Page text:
The difference a day can make

I was amazed by the response I got to my last blog post (about “Used To“s). I am constantly amazed at how often it is posts I think aren’t anything special that get all kinds of feedback! Not only did I get replies here and on facebook, along with emails and facebook messages, but several fellow students at college brought it up and shared their own thoughts on it. It led to a few really nice conversations, and I was asked questions and given chances to share. Writing that post, and talking about it with new friends here, helped me step back and see a little more clearly the magnitude of the transition I’m in the midst of. For example, something I hadn’t concretely thought of before writing it is that in China I was a “go to” person, someone people thought of as a source of local knowledge – with language and experience and all that. Here I know very little, including things that a person my age (and nationality) *should* know.

Anyway – thank you, because the way you all responded to what I wrote was part of the delightful surprise that followed!

Last week was rough. My body was tired, my emotions frayed, my mind fuzzy; I was full of anxiety and very much on edge. But then everything changed. In barely a day I went from feeling probably the worst, to easily the best, I have since I arrived in Australia – and perhaps since leaving China. It wasn’t gradual. It was almost instantaneous. It was weird. But of course lovely and most welcome.

I noticed it pretty soon after I got up Friday morning. I didn’t feel weighed down. I naturally attributed this to being barely awake and about to be late to my first thing of the morning (and therefore not knowing what I was thinking). But a few hours into the day it was abundantly clear that I not only felt different, I was different. I felt like myself. Not fog, no weight, no confusion, no anxiety. Just me. And not just myself, but myself on a good day – a person at peace and quick to smile, who takes joy in small things. A person who wants to connect with and care for others – and enjoys doing so. A person who thinks quickly and learns easily.

Like I said – it was weird, lovely, and most welcome.

Friday was a day that seemed a little unreal – like a daydream, fragile as a bubble and certain to burst sooner or later. But I enjoyed it. I went to a park to study in the afternoon, enjoying the open space, green grass, and Australian trees. Not only was the scenery good, the study was, too! Greek words I had tried to study for two weeks suddenly gelled, made sense, and stuck.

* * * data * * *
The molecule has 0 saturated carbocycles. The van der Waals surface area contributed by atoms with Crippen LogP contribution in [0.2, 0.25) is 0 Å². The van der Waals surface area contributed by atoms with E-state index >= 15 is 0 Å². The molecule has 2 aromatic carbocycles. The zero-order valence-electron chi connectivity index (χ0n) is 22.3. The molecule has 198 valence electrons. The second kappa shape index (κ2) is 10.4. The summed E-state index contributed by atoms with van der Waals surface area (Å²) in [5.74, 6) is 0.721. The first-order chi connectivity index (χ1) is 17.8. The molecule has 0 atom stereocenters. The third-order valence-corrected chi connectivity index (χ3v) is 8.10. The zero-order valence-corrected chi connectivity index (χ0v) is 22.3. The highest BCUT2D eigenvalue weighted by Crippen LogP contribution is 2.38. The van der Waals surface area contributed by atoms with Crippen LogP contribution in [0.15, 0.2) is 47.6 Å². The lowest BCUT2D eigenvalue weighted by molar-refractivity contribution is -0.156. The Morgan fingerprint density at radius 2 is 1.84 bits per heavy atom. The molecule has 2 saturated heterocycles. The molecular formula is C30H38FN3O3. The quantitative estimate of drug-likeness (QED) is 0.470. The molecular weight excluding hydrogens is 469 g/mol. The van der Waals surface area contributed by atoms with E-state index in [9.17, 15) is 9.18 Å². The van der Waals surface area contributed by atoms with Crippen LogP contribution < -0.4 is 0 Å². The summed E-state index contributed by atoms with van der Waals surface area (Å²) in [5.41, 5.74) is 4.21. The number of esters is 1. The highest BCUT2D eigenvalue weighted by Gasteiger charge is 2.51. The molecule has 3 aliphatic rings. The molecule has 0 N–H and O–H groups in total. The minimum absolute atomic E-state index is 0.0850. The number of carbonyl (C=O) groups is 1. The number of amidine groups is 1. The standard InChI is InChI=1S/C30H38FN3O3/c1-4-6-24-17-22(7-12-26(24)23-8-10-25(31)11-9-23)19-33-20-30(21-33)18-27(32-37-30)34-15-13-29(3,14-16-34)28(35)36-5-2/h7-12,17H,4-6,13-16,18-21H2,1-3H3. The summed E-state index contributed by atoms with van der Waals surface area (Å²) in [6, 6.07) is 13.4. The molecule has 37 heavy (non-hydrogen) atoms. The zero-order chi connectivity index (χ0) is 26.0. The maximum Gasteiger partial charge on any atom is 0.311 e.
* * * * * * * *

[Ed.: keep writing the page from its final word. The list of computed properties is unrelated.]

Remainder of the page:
The weekend was quiet but wonderful – a good blend of housework, study and pure recreation; a mix of time with people and time alone. For three days in a row I felt truly refreshed and encouraged. Weird, but lovely and most welcome.

If those three days of loveliness were a surprise, today was mindblowing. Despite keeping myself busy from 8am-6pm (although two of those hours were spent alone studying), and then some time hanging out with housemates, I am finishing today just as “full” as I started it. I got to sing this morning, and while I was still keeping it “reined in” (anyone who’s heard me “let loose” knows what I mean!) I felt free and enjoyed it a lot. I had a quiz in Greek class, but three days of consistent and patient (not frantic) study had me caught up and feeling confident. I was happy with how I did – although I’m curious to find out the right answers for a few things…

Something that almost overwhelmed me with joy was dinner. As I’ve discussed before, I have food intolerances that make eating well a bit tricky – more so when someone else is doing the cooking! Here at college, with meals provided, I had been sort of eating around what was prepared and most of the time it worked okay, but there had been times where several meals in a row were not great for me to be eating. It was stressful, but at the same time it felt like too much of a burden/inconvenience to put on someone else. Thankfully, a housemate recognised the problem (including that I was never going to go and talk to someone who could do something about it) and advocated for me. That got the ball rolling and now I have people working to help me have food to eat, and it is amazing. Tonight there was a meal made just for me – basically a plain version of what others were eating, leaving out all the bad-for-me things. It’s hard to convey what a huge thing this was for me. For YEARS I have spent lots of time every week trying to plan out where I was going to be and what I would be able to eat there or somewhere nearby and whether I would need to bring food with me or eat before going out to a meal and on and on. The main exception is when I visit family, who are all great about working around my restrictions. Still, I am so used to that background stress about food that I don’t think I was fully aware of it until suddenly – someone else started to share the burden. I’m honestly still a little in shock over the whole thing.

I am so thankful for all the people who encouraged me, advocated for me, prayed for me, listened to me, and put up with me. I’m not sure exactly what flipped the switch, but I’m happy to call it both a miracle and a result of being well loved – which are, really, almost the same thing.


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